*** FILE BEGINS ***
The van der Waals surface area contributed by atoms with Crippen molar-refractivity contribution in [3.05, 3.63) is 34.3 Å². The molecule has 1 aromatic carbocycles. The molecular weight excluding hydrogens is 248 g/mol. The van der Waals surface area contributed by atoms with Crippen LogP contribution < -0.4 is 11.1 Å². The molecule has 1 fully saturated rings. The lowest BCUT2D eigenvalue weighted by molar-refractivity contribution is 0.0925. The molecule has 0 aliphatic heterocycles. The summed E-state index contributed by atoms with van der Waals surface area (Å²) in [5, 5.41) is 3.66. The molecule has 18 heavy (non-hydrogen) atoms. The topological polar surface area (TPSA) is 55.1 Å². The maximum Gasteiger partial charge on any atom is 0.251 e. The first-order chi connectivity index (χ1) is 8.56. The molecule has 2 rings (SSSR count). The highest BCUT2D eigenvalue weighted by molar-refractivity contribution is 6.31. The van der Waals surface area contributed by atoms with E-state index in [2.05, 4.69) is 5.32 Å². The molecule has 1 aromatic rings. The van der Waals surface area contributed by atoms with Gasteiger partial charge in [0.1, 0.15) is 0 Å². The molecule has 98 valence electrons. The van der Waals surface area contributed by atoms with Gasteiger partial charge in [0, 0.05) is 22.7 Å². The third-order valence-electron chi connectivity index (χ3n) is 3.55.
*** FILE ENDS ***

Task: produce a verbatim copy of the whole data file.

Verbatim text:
The van der Waals surface area contributed by atoms with Crippen molar-refractivity contribution in [3.05, 3.63) is 34.3 Å². The molecule has 1 aromatic carbocycles. The molecular weight excluding hydrogens is 248 g/mol. The van der Waals surface area contributed by atoms with Crippen LogP contribution < -0.4 is 11.1 Å². The molecule has 1 fully saturated rings. The lowest BCUT2D eigenvalue weighted by molar-refractivity contribution is 0.0925. The molecule has 0 aliphatic heterocycles. The summed E-state index contributed by atoms with van der Waals surface area (Å²) in [5, 5.41) is 3.66. The molecule has 18 heavy (non-hydrogen) atoms. The topological polar surface area (TPSA) is 55.1 Å². The maximum Gasteiger partial charge on any atom is 0.251 e. The first-order chi connectivity index (χ1) is 8.56. The molecule has 2 rings (SSSR count). The highest BCUT2D eigenvalue weighted by molar-refractivity contribution is 6.31. The van der Waals surface area contributed by atoms with E-state index in [2.05, 4.69) is 5.32 Å². The molecule has 1 aromatic rings. The van der Waals surface area contributed by atoms with Gasteiger partial charge in [0.1, 0.15) is 0 Å². The molecule has 98 valence electrons. The van der Waals surface area contributed by atoms with Gasteiger partial charge in [0, 0.05) is 22.7 Å². The third-order valence-electron chi connectivity index (χ3n) is 3.55.